Please feel free to propose your project here!
Cabal is a system for building and packaging Haskell libraries and programs. It defines a common interface for package authors and distributors to easily build their applications in a portable way.
Johan Tibell (via IRC)
Bug-closing fixit, where people try to reproduce bugs on the GitHub issue tracker and report those that cannot be reproduced as such. This would be very useful as the number of open issues has gotten a bit out-of-control, making the issue tracker less useful.
This is a good opportunity for the less experienced Haskell folks to get acquainted with the Haskell infrastructure and possibly even dig into the Cabal internals.
Update Wednesday 1 May
I am planning to hack on cabal. Here's some details from Johan:
I'm glad you decided to hack on Cabal! :)
In addition to checking out the source, make sure you can build the code and run the tests. This is the recipe I use:
To build Cabal:
cd Cabal/ cabal install --only-dependencies --enable-tests -j cabal configure --enable-tests cabal build cabal test
To build cabal-install (Cabal must be built first):
cd cabal-install/ cabal install --only-dependencies -j --package-db ../Cabal/dist/package.conf.inplace cabal configure --package-db ../Cabal/dist/package.conf.inplace cabal build
You only need to run the cabal install --only-dependencies part once. You may already have the dependencies installed on your machine.
Depending on what you're feeling like, there's lots of different things you can do. Start by going to the bug tracker at https://github.com/haskell/cabal/issues
One problem with the bug tracker today is that there are way too many open bugs that are no longer relevant. One thing you could do is to go through the bugs and try to reproduce them. If you can't reproduce them add a comment on the bug saying so and send me an email with these bugs and I will close them. If you can reproduce them you can try to fix them if you like. Depending on the bug that might be easy or hard. Note that Gregory Collins and I already went through a bunch of them so I suggest you start somewhere in the middle (say, page 6).
If that doesn't tickle your fancy you could just browse the bug list until you come upon something you care about.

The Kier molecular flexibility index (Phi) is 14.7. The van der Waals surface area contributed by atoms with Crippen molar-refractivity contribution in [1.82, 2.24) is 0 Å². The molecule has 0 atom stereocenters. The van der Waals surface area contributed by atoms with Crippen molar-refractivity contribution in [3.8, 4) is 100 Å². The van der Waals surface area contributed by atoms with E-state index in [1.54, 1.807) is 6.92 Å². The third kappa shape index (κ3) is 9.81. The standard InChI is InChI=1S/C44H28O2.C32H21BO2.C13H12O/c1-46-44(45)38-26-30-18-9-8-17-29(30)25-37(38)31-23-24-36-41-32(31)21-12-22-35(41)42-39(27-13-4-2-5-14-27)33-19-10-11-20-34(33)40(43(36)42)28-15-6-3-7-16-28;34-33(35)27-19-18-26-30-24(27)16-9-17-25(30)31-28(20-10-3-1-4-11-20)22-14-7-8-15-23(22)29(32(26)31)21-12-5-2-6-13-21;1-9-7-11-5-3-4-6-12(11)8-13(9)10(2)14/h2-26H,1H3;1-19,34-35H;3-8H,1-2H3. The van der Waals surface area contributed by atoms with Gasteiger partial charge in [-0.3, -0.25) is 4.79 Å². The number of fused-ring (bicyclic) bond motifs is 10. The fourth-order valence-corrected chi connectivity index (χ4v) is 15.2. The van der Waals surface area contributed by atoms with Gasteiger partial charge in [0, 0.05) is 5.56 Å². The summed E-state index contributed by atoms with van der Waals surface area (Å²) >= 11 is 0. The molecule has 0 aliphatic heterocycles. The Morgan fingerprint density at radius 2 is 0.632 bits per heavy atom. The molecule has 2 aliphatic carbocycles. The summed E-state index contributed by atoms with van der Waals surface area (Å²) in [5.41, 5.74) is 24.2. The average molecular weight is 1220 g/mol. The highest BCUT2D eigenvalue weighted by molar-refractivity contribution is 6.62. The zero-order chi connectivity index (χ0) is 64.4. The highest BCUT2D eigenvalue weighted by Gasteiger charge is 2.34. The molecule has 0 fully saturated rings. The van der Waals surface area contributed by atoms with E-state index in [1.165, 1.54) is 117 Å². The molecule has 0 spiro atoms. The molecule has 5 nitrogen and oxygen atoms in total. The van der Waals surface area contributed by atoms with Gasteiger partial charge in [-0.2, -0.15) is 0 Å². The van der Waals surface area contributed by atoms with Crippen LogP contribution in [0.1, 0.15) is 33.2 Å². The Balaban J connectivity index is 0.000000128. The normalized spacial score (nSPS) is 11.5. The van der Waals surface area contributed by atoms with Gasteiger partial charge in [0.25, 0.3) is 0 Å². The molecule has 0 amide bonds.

Another task would be to try to extend the test suite, especially with small unit tests (place in tests/UnitTests).
Another challenge would be to make sure the test suite works even if we configure with e.g. -w <other GHC version>. Some tests need to call e.g. ghc-pkg and they do that using this file: https://github.com/haskell/cabal/blob/master/Cabal/tests/PackageTests/PackageTester.hs . However, as you can see in this file we use a hack to try to guess the right ghc-pkg to call. The right thing to do would be to read Cabal/dist/setup-config and use the Cabal library to locate the right ghc-pkg (and other commands) to call. This would make the tests less brittle.
Hope this is enough to get you started!
P.S. Feel free to share this with other OdHac attendees. The more people that hack on Cabal the better.
On Fri, Apr 26, 2013 at 7:29 AM, Dominic Steinitz <email@example.com> wrote: Hi Johan,
I am going to OdHac next week and would prefer to work on Cabal. I see you are going to make yourself available via irc to provide advice.
Are there any specific issues / bugs I should work on? What preparations should I make other than cloning the latest sources from github?
Hakyll is a Haskell library for generating static sites, mostly aimed at small-to-medium sites and personal blogs. It is written in a very configurable way and uses an xmonad-like DSL for configuration.
Jasper Van der Jeugt
Hakyll should be a very accessible project, even for Haskell beginners. I have quite a few ideas for improvements, and I welcome ideas from other people as well!
- Implement an OrgMode parser for Pandoc
- Close some Issues
- Allow customizations to the preview server
Goes without saying: See the issues marked 'odhac': https://github.com/faylang/fay/issues?labels=odhac&milestone=2&page=1&state=open There's a fine selection of easy to medium to hard issues to close.
Other stuff that needs doing:
- The jQuery binding is god-awful and needs doing properly, preferably from scratch and preferably generated.
- Test cases, test cases, test cases.
- More benchmarks are always good.
That's the easy stuff. Harder stuff, probably the stuff I'll be doing:
- Patching and testing the various haskell-suite libraries, esp. the type checker.
- Add a generic serializer for the Automatic thing in the FFI.
- Finish the monad optimization of a >> b >>= \c -> d to _(a); _(b); var c = _(d); etc.
It would be nice to possibly port the AST to the haskell-suite's desugard AST and implement type-classes, but I'll have to evaluate that.
Possibly the biggest point of all:
Write some web apps with Fay. Consider this part of the ‘Getting Shit Done’ mantra. No point in writing any of these tools if we don't use them to make cool stuff.